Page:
People who blithely go through life too busy or indifferent to ask hard questions about why they believe as they do will find themselves defenseless against either the experience of tragedy or the probing questions of a smart skeptic.
–  Timothy Keller[1]

I believe in a lot of things: logic, love, mathematics, morality, and truth. I especially believe in truth. Truth underlies everything, because if there is no knowable and irreducible truth, then the rest has no meaning. Logic, science, philosophy, and math can only exist when based on natural and unchanging truths (sometimes called facts, proofs, or laws). Love, intuition, justice, and morality rely on truths that are just as evident and integral. Truth must also exist separate of individual, cultural, or social beliefs and customs; it must lie outside of the very things that it governs.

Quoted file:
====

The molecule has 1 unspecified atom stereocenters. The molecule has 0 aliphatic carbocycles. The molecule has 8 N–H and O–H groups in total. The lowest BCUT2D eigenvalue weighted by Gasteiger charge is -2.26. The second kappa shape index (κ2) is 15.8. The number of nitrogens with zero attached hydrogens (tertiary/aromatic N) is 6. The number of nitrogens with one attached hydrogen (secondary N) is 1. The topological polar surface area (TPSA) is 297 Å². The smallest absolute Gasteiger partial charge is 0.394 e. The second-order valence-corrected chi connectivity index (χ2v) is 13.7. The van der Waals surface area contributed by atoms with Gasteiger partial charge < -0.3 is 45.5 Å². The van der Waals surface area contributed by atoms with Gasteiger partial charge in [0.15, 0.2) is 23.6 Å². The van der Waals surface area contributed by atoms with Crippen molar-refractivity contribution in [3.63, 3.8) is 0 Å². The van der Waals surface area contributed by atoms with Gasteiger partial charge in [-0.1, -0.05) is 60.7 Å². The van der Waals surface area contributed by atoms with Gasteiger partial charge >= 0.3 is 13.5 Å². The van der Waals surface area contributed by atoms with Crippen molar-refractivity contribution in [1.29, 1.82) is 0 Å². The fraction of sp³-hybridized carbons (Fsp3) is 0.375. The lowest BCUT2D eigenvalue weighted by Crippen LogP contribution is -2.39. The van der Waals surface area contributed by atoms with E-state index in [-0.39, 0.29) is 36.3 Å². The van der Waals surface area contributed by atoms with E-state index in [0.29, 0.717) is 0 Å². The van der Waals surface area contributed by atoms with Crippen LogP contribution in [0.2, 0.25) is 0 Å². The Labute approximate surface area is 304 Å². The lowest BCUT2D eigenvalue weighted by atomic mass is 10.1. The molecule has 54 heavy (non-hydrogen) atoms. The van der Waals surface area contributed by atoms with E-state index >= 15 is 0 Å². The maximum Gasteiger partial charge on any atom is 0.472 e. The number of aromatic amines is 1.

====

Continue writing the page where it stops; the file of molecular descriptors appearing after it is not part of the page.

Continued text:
I carefully distinguish between belief and this Truth, because one is developed independently within each of us, while the other simply is. I like to think that my beliefs are based on truths that I have discovered over the years, but I know that many of my beliefs were obtained through education, heredity, and even social osmosis, among other things. There is not enough time in our lives to investigate the Truth behind each and every belief, but we must at the very least be aware of the basis – and just as important, bias – that has built the system of beliefs that we hold so dear. We must investigate… ourselves.

I do not propose that we attempt to live without bias – the very notion would allow us no position whatsoever – but, rather, that we remain aware of that intrinsic bias and adapt it as necessary to the truth that we discover. And we must discover, or else our beliefs have no basis. There are a number of beliefs that I once held that were proven false only when I had the will and temerity to investigate them. Socrates compelled us to “follow the argument wherever it leads” with the basic assumption that we would attempt the journey. This page is merely a diary of this part of my journey.